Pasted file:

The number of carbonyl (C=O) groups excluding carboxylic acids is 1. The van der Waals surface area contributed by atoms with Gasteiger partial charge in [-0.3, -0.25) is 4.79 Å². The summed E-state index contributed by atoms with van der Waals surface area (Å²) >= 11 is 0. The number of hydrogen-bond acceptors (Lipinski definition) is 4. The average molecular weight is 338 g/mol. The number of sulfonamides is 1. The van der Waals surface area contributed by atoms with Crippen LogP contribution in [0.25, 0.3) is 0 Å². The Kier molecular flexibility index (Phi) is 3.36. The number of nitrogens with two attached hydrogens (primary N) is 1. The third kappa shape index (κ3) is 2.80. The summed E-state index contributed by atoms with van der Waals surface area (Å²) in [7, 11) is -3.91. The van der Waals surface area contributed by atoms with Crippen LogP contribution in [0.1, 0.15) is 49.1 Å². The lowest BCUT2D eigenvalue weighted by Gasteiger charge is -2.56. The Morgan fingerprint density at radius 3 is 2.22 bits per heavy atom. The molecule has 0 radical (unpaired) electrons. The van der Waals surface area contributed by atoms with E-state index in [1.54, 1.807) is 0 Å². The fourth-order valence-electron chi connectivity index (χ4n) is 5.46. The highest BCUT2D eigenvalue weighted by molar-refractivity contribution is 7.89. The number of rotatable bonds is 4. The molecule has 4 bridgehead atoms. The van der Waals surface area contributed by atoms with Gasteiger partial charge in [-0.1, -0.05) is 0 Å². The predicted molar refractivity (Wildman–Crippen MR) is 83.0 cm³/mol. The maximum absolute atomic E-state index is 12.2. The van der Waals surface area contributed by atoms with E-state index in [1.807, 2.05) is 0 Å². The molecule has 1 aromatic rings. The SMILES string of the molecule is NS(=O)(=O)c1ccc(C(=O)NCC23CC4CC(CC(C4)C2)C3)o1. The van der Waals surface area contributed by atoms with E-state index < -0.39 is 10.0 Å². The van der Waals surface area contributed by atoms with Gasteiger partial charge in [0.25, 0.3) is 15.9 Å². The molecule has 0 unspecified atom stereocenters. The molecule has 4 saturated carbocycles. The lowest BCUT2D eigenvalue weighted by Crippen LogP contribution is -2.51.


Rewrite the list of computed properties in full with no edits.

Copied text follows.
The number of carbonyl (C=O) groups excluding carboxylic acids is 1. The van der Waals surface area contributed by atoms with Gasteiger partial charge in [-0.3, -0.25) is 4.79 Å². The summed E-state index contributed by atoms with van der Waals surface area (Å²) >= 11 is 0. The number of hydrogen-bond acceptors (Lipinski definition) is 4. The average molecular weight is 338 g/mol. The number of sulfonamides is 1. The van der Waals surface area contributed by atoms with Crippen LogP contribution in [0.25, 0.3) is 0 Å². The Kier molecular flexibility index (Phi) is 3.36. The number of nitrogens with two attached hydrogens (primary N) is 1. The third kappa shape index (κ3) is 2.80. The summed E-state index contributed by atoms with van der Waals surface area (Å²) in [7, 11) is -3.91. The van der Waals surface area contributed by atoms with Crippen LogP contribution in [0.1, 0.15) is 49.1 Å². The lowest BCUT2D eigenvalue weighted by Gasteiger charge is -2.56. The Morgan fingerprint density at radius 3 is 2.22 bits per heavy atom. The molecule has 0 radical (unpaired) electrons. The van der Waals surface area contributed by atoms with E-state index in [1.54, 1.807) is 0 Å². The fourth-order valence-electron chi connectivity index (χ4n) is 5.46. The highest BCUT2D eigenvalue weighted by molar-refractivity contribution is 7.89. The number of rotatable bonds is 4. The molecule has 4 bridgehead atoms. The van der Waals surface area contributed by atoms with Gasteiger partial charge in [-0.1, -0.05) is 0 Å². The predicted molar refractivity (Wildman–Crippen MR) is 83.0 cm³/mol. The maximum absolute atomic E-state index is 12.2. The van der Waals surface area contributed by atoms with E-state index in [1.807, 2.05) is 0 Å². The molecule has 1 aromatic rings. The SMILES string of the molecule is NS(=O)(=O)c1ccc(C(=O)NCC23CC4CC(CC(C4)C2)C3)o1. The van der Waals surface area contributed by atoms with E-state index < -0.39 is 10.0 Å². The van der Waals surface area contributed by atoms with Gasteiger partial charge in [0.25, 0.3) is 15.9 Å². The molecule has 0 unspecified atom stereocenters. The molecule has 4 saturated carbocycles. The lowest BCUT2D eigenvalue weighted by Crippen LogP contribution is -2.51.